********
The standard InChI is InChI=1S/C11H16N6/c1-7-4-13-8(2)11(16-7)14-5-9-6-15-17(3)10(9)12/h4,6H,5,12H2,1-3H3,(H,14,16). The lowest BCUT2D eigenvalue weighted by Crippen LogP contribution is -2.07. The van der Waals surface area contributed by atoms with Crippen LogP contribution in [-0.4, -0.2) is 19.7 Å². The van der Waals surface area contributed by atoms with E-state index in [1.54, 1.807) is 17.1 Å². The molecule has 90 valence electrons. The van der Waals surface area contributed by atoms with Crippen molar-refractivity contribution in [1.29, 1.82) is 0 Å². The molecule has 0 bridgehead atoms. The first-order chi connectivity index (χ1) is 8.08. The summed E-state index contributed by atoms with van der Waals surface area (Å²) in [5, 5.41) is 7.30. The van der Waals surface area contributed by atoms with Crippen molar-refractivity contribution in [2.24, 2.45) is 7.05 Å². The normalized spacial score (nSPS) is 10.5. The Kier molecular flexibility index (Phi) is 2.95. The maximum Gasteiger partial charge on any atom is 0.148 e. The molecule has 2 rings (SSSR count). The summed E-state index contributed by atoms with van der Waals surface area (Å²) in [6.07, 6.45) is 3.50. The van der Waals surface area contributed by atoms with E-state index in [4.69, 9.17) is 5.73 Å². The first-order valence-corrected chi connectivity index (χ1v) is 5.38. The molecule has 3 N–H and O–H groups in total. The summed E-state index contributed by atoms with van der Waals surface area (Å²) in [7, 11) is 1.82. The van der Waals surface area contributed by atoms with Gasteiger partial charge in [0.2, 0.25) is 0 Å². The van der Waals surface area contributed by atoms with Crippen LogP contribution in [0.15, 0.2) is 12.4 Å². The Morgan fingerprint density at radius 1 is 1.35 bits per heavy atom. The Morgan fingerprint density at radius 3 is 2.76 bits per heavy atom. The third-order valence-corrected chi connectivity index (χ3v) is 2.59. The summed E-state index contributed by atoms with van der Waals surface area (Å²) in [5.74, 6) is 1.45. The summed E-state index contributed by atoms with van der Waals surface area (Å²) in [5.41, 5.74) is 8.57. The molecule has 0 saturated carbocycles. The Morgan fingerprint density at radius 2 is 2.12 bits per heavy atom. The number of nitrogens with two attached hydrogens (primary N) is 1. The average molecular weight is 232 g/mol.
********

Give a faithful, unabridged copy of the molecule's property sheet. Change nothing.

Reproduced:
The standard InChI is InChI=1S/C11H16N6/c1-7-4-13-8(2)11(16-7)14-5-9-6-15-17(3)10(9)12/h4,6H,5,12H2,1-3H3,(H,14,16). The lowest BCUT2D eigenvalue weighted by Crippen LogP contribution is -2.07. The van der Waals surface area contributed by atoms with Crippen LogP contribution in [-0.4, -0.2) is 19.7 Å². The van der Waals surface area contributed by atoms with E-state index in [1.54, 1.807) is 17.1 Å². The molecule has 90 valence electrons. The van der Waals surface area contributed by atoms with Crippen molar-refractivity contribution in [1.29, 1.82) is 0 Å². The molecule has 0 bridgehead atoms. The first-order chi connectivity index (χ1) is 8.08. The summed E-state index contributed by atoms with van der Waals surface area (Å²) in [5, 5.41) is 7.30. The van der Waals surface area contributed by atoms with Crippen molar-refractivity contribution in [2.24, 2.45) is 7.05 Å². The normalized spacial score (nSPS) is 10.5. The Kier molecular flexibility index (Phi) is 2.95. The maximum Gasteiger partial charge on any atom is 0.148 e. The molecule has 2 rings (SSSR count). The summed E-state index contributed by atoms with van der Waals surface area (Å²) in [6.07, 6.45) is 3.50. The van der Waals surface area contributed by atoms with E-state index in [4.69, 9.17) is 5.73 Å². The first-order valence-corrected chi connectivity index (χ1v) is 5.38. The molecule has 3 N–H and O–H groups in total. The summed E-state index contributed by atoms with van der Waals surface area (Å²) in [7, 11) is 1.82. The van der Waals surface area contributed by atoms with Gasteiger partial charge in [0.2, 0.25) is 0 Å². The van der Waals surface area contributed by atoms with Crippen LogP contribution in [0.15, 0.2) is 12.4 Å². The Morgan fingerprint density at radius 1 is 1.35 bits per heavy atom. The Morgan fingerprint density at radius 3 is 2.76 bits per heavy atom. The third-order valence-corrected chi connectivity index (χ3v) is 2.59. The summed E-state index contributed by atoms with van der Waals surface area (Å²) in [5.74, 6) is 1.45. The summed E-state index contributed by atoms with van der Waals surface area (Å²) in [5.41, 5.74) is 8.57. The molecule has 0 saturated carbocycles. The Morgan fingerprint density at radius 2 is 2.12 bits per heavy atom. The number of nitrogens with two attached hydrogens (primary N) is 1. The average molecular weight is 232 g/mol.